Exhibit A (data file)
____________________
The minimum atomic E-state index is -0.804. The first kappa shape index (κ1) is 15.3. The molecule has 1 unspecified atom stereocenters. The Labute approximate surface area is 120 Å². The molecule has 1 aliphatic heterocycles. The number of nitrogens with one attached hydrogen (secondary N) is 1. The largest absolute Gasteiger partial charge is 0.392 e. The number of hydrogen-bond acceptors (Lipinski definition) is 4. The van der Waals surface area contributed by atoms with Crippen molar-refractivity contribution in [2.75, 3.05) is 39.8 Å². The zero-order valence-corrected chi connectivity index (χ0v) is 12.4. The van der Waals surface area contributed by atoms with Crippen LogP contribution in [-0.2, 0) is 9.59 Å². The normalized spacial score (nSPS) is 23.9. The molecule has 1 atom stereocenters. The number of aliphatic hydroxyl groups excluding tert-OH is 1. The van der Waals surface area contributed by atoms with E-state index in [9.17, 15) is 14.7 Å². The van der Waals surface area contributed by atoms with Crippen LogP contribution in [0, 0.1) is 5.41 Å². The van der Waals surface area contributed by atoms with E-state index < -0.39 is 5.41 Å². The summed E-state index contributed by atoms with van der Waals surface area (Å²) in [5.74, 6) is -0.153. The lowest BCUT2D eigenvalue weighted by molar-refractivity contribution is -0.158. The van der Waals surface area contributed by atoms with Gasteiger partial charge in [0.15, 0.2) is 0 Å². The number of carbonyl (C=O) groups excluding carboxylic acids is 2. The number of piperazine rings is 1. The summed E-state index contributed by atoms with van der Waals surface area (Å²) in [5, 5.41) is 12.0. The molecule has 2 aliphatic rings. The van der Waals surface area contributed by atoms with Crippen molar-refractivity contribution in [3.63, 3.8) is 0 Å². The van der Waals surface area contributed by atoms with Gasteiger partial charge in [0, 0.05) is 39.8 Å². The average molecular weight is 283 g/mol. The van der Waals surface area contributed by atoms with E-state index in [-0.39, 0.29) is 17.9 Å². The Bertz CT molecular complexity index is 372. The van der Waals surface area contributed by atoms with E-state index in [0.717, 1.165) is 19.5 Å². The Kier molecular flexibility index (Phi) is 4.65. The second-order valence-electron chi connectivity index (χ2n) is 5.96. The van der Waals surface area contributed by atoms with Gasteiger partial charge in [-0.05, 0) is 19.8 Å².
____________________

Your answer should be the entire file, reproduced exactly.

The minimum atomic E-state index is -0.804. The first kappa shape index (κ1) is 15.3. The molecule has 1 unspecified atom stereocenters. The Labute approximate surface area is 120 Å². The molecule has 1 aliphatic heterocycles. The number of nitrogens with one attached hydrogen (secondary N) is 1. The largest absolute Gasteiger partial charge is 0.392 e. The number of hydrogen-bond acceptors (Lipinski definition) is 4. The van der Waals surface area contributed by atoms with Crippen molar-refractivity contribution in [2.75, 3.05) is 39.8 Å². The zero-order valence-corrected chi connectivity index (χ0v) is 12.4. The van der Waals surface area contributed by atoms with Crippen LogP contribution in [-0.2, 0) is 9.59 Å². The normalized spacial score (nSPS) is 23.9. The molecule has 1 atom stereocenters. The number of aliphatic hydroxyl groups excluding tert-OH is 1. The van der Waals surface area contributed by atoms with E-state index in [9.17, 15) is 14.7 Å². The van der Waals surface area contributed by atoms with Crippen LogP contribution in [0, 0.1) is 5.41 Å². The van der Waals surface area contributed by atoms with E-state index < -0.39 is 5.41 Å². The summed E-state index contributed by atoms with van der Waals surface area (Å²) in [5.74, 6) is -0.153. The lowest BCUT2D eigenvalue weighted by molar-refractivity contribution is -0.158. The van der Waals surface area contributed by atoms with Gasteiger partial charge in [0.15, 0.2) is 0 Å². The number of carbonyl (C=O) groups excluding carboxylic acids is 2. The number of piperazine rings is 1. The summed E-state index contributed by atoms with van der Waals surface area (Å²) in [5, 5.41) is 12.0. The molecule has 2 aliphatic rings. The van der Waals surface area contributed by atoms with Crippen molar-refractivity contribution in [3.63, 3.8) is 0 Å². The van der Waals surface area contributed by atoms with Gasteiger partial charge in [0, 0.05) is 39.8 Å². The average molecular weight is 283 g/mol. The van der Waals surface area contributed by atoms with E-state index in [-0.39, 0.29) is 17.9 Å². The Bertz CT molecular complexity index is 372. The van der Waals surface area contributed by atoms with E-state index in [0.717, 1.165) is 19.5 Å². The Kier molecular flexibility index (Phi) is 4.65. The second-order valence-electron chi connectivity index (χ2n) is 5.96. The van der Waals surface area contributed by atoms with Gasteiger partial charge in [-0.05, 0) is 19.8 Å².